Jurors end day 4 of Mangano-Venditto deliberations without verdict

<p>Jurors entered their fourth day of deliberations Wednesday in the federal corruption case against two former Nassau officials.</p>

News 12 Staff

May 23, 2018, 3:22 PM

Updated 2,197 days ago


Jurors ended their fourth day of deliberations Wednesday in the federal corruption case against two former Nassau officials again without reaching a verdict.
The trial against former Nassau Executive Ed Mangano, his wife Linda and former Town of Oyster Bay Supervisor John Venditto is in its 11th week.
After failing to reach a consensus Tuesday, jurors returned Wednesday around 9:30 a.m. and spent the whole day behind closed doors. Around 2:30 p.m., the jurors asked the judge for another look at some of the evidence and to re-hear some testimony from Harendra Singh, a key witness who has pleaded guilty to bribing the officials and is cooperating with prosecutors.
The jurors wanted specifically the testimony pertaining to meetings with Linda Mangano after the FBI initially interviewed her in the case. The goal of those meetings, Singh testified, was to get their stories straight. The evidence the jurors requested to see includes surveillance videos that shows Singh coming and going from Mangano's home on several occasions.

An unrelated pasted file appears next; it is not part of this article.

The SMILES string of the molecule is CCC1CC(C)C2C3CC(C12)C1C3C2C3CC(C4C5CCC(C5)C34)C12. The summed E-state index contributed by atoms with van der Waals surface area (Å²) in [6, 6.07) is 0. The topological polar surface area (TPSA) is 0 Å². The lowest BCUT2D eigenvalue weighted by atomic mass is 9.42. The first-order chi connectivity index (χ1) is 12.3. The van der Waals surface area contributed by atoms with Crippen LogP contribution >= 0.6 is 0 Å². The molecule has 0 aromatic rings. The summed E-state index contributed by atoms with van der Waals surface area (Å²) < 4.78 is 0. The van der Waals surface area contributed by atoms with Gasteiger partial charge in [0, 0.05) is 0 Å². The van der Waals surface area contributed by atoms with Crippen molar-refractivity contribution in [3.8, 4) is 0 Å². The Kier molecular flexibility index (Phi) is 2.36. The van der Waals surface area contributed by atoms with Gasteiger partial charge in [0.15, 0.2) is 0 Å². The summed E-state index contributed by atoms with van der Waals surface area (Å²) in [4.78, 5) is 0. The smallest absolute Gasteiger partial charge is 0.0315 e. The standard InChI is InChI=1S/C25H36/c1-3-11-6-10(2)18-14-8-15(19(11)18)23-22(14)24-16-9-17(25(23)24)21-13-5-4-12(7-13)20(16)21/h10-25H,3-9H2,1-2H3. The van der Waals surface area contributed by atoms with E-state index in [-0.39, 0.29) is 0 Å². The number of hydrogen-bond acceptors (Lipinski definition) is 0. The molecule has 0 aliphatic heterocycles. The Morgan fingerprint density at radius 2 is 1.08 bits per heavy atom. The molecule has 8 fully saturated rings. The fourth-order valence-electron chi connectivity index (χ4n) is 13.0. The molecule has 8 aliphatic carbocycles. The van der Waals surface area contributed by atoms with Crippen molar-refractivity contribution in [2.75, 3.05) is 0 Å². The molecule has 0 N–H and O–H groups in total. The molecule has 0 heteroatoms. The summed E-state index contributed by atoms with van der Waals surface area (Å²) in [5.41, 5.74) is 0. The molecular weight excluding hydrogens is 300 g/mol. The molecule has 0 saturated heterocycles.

Prossecutors say they believe the jury is considering whether or not the Manganos obstructed justice. Linda Mangano's defense attorney says he doesn't know what the significance of the jury's request is yet because none of the details of those meetings have been disputed.
Jurors had sent notes to the judge earlier in the week asking for further instructions and saying they were having trouble reaching a consensus. The judge told them that it is common to have disagreements on charges and to work through them.
With little to do other than wait, Mangano and Venditto stepped outside the courthouse for a spell, talking and smoking cigarettes. They also bided their time in the court cafeteria with family and friends.
Two federal prosecutors on the case killed time by walking laps around the building -- with cellphones in hand in case the judge called with news from the jury.
Deliberations will resume Thursday morning. They ended an hour early Wednesday because one of the jurors had a prior engagement they had to attend.

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